I have gotten into some pretty heated debates on this subject with trainers who I honestly have a ton of respect for. The conversations only get heated when the other person can no longer provide logical evidence to support their position. When somebody can help me to better understand why I’m apparently wrong on this, then I’m all ears. Until then, you will NEVER hear me tell a dog to ”STAY”.
Ok, so first lets talk about when we would use this magical word “stay”. Often times it is used when we give the dog a command to get into a specific position like sit or down and we would like the dog to remain in that position.
Let’s use “sit” for this example. If “stay” means for the dog not to move out of the “sit” position, then please tell me, what the heck does “sit” mean?
I was always under the impression that if I told my dog to “sit”, then that means they put their posterior on the pavement and keep it there until I say otherwise. I didn’t realize that it only meant they have to put it there for just a moment, the duration of that moment to be determined by the dog, UNLESS, I give this magical word, “stay” to ensure they remain in the previous position of “sit”.
Yeah, I know, a bit confusing. Seriously though, if I tell my dog to sit, then that’s what he should do. He should sit. Until I say otherwise. There is no need for another command. Once the word “sit” has been said, the only thing that the dog needs to hear to move is a release command which means he can do anything he wants, or the direction to move into another position. That’s it. What the heck does stay even mean then? Where did it come from? Ohhhh, I forgot….. humans, they want to overcomplicate everything, now it makes sense how this command found its way into dog training.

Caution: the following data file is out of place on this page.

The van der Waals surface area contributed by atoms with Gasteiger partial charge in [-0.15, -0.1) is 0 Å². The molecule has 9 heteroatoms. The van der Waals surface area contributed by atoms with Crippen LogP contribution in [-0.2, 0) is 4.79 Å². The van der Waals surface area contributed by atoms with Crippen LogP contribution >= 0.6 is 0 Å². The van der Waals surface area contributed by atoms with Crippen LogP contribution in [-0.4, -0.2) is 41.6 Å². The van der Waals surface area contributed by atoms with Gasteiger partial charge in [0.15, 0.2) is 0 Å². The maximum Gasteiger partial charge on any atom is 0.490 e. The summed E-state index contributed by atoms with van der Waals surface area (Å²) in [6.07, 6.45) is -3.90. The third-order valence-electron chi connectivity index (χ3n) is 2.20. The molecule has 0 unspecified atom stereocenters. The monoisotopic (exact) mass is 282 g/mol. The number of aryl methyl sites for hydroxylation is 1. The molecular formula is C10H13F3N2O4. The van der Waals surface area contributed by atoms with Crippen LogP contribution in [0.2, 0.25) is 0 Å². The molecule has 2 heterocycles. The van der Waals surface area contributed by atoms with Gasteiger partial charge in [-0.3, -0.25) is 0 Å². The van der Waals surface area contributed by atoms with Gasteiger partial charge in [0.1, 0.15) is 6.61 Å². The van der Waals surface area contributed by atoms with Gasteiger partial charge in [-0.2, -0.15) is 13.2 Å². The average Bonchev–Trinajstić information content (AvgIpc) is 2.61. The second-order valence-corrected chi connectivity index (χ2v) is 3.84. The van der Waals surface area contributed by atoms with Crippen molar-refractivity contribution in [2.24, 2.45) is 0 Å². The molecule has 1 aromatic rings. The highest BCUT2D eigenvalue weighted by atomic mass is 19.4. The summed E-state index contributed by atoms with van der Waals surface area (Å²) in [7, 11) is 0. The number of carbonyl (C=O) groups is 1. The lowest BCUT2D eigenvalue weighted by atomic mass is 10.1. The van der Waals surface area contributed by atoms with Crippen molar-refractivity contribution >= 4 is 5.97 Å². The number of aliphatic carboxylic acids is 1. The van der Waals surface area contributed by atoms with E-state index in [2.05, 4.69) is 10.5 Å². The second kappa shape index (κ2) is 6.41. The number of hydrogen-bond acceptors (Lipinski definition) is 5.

Dog training is about building associations as I mention in my post Associate This. When we taught the dog to sit, we built an association with the dog sitting and something positive happening as a result of the dog’s decision to comply with our request. So after all that work building the association, getting the dog used to the cue “sit”, why on earth add in a totally new word that really just means more of the same thing? What is the difference? If this were a conversation with a dog, how would it go?
“Sit means put your butt on the ground, and you don’t have to keep it there unless I give you another word, stay, but if I don’t say stay, you can do what you want. I know I taught you a release command, but forget about that now, because if I don’t say stay, your good, I guess.”
KEEP IT SIMPLE
I don’t like “stay”. It’s extra and it’s unnecessary. Watch how much faster you can get your dog to stay sitting when you avoid this extraneous command that will only increase the difficulty level of training. Think about how much proofing needs to be done when this word “stay” is now going to be used in conjunction with a variety of other commands like “down” and “bed”. If I tell the dog to “down”, then they are continually rewarded for remaining in that position until released(yes, we better be using some positive reinforcement to shape this behavior).